So What Do Canadian Investors Really Think About Farm Animal Welfare?

So What Do Canadian Investors Really Think About Farm Animal Welfare?

This post was written by Darren Vanstone, Rory Sullivan and Audrey Mealia.

 

In mid-November 2015, we presented the Business Benchmark on Farm Animal Welfare to some 20 asset managers, asset owners and investment research organisations and some 40 food companies and industry bodies, in Toronto (at events hosted by Canadian Business for Social Responsibility and supported by its communications partner the Canadian Responsible Investment Association), in Montreal (at an event hosted by Ethiquette.ca) and Vancouver (at an event hosted by NEI Investments).

Five themes emerged from these meetings and discussions:

1. Canadian investors recognise farm animal welfare as a relevant issue for the food industry. However, their views on the relative importance of farm animal welfare depend on their investment processes, on the specific companies and sectors that they are focusing on, and on the other sustainability-related issues that they analyse.

2. While relatively few investors identify farm animal welfare as the core issue for the food sector, many use companies’ management of and reporting on farm animal welfare as an indicator of the quality of a company’s wider risk management processes. For the global food companies covered by the Business Benchmark on Farm Animal Welfare, the company’s performance in the Benchmark is increasingly used as one input to a wider assessment of a company’s risk management processes.

3. Unsurprisingly given their asset allocations (and the economic importance of the food sector to the Canadian economy), Canadian investors are particularly interested in the performance of Canadian companies. This applies at two levels: the performance of Canadian companies relative to other companies, and the performance of Canadian companies relative to their global peers. The former is widely seen as important to understanding the quality of these companies’ risk management processes whereas the latter, in particular for those that are seen as good performers on farm animal welfare, is seen as a measure of companies’ ability to export and compete effectively in international markets.

4. Engagement is a core element of many investors’ responsible investment strategies. Historically, much of the emphasis has been on corporate governance and, albeit to a lesser extent, on financially material issues. This is starting to change, with an increasing number of investors’ looking to develop more coherent strategies that cover a wider range of social issues. However, the ability of investors to engage is limited by the weaknesses in corporate disclosures on these issues. Farm animal welfare is typical in this regard, with most Canadian food companies providing limited information on their policies or implementation processes.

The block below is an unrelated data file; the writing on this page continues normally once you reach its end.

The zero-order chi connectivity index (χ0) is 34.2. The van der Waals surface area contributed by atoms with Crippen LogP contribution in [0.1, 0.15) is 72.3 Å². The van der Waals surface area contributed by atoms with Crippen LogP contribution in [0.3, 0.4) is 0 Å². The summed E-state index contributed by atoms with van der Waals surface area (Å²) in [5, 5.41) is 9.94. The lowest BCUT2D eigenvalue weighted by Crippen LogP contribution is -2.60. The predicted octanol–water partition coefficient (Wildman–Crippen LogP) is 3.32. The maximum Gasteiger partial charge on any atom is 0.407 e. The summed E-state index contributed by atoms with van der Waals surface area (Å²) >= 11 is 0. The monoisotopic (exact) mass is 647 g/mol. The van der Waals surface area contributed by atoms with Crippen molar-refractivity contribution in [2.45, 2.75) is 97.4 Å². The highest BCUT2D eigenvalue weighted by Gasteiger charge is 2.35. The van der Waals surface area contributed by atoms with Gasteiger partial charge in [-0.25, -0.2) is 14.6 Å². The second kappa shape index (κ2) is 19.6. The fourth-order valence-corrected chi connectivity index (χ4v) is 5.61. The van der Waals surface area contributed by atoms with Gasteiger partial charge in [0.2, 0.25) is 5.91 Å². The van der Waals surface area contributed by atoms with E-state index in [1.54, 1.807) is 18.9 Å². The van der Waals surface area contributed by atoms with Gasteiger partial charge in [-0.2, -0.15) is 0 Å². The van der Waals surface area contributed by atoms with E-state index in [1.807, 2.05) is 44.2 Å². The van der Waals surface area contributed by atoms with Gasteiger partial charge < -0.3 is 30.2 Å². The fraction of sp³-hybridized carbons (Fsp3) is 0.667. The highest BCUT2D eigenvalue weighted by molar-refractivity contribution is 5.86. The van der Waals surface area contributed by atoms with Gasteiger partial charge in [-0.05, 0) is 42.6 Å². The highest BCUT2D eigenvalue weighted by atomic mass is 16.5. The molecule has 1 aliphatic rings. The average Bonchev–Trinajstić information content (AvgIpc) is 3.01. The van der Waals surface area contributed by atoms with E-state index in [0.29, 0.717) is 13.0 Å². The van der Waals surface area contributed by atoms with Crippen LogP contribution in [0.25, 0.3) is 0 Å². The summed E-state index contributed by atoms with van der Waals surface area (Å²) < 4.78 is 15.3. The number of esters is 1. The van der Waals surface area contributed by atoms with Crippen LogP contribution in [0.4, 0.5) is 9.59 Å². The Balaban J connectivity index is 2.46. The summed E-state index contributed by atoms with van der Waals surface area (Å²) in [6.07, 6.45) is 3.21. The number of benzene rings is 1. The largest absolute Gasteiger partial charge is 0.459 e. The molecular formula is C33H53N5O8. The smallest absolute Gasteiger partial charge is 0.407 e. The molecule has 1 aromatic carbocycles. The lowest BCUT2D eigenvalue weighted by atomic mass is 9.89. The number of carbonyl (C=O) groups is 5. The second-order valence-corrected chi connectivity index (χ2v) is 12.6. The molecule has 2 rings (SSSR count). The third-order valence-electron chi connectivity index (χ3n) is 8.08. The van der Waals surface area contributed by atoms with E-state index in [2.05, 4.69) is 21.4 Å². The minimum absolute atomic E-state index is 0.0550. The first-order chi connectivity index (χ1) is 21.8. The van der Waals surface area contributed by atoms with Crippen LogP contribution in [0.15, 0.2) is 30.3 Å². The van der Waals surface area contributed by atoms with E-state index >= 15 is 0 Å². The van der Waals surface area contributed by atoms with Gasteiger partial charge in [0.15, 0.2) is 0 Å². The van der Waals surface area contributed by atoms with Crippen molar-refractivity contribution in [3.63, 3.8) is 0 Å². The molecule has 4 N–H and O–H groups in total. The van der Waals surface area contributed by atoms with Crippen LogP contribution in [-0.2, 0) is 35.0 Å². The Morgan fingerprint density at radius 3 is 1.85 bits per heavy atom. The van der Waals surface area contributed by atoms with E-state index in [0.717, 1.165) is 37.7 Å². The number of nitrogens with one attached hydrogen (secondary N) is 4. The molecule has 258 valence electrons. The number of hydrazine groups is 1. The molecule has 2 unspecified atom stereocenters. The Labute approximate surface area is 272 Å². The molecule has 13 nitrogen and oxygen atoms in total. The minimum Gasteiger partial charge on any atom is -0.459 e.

5. Investors see overarching farm animal welfare policies and commitments on issues such as close confinement as important first steps in managing farm animal welfare. Investors commented that many North American food companies have made commitments on farm animal welfare but have failed to provide any information on how these are implemented or on the outcomes that have been achieved. This lack of meaningful performance reporting is often seen by investors as a sign that companies simply do not have the capacities or competencies necessary to manage sustainability or wider business risk issues effectively.

In conclusion, Canadian investors have an important role to play in encouraging companies to establish and implement credible farm animal welfare policies, although their ability to deliver on this is limited by the quality of the disclosures being provided by companies. In that context, encouraging companies to provide better disclosures on their farm animal welfare-related policies, practices, processes and performance is the immediate priority for investors and other stakeholders looking to improve corporate practice and performance on farm animal welfare.

 

About the authors: Darren Vanstone is Corporate Engagement Manager for World Animal Protection (Canada), Dr Rory Sullivan is Expert Advisor to the Business Benchmark on Farm Animal Welfare and Audrey Mealia is International Corporate Engagement Manager for World Animal Protection (Global).

The Business Benchmark on Farm Animal Welfare has produced a disclosure guide for food companies. See http://www.bbfaw.com/wp-content/uploads/2015/05/Investor-Briefing-No-18-Farm-Animal-Welfare-Disclosure-Framework.pdf



Comments

  1. In Quebec, Bill n°54 : An Act to improve the legal situation of animals went to the vote at the National Assembly on December 4th 2015 – the vote was unanimous : 106 for, 0 against and 0 abstentions. http://www.assnat.qc.ca/en/travaux-parlementaires/projets-loi/projet-loi-54-41-1.html

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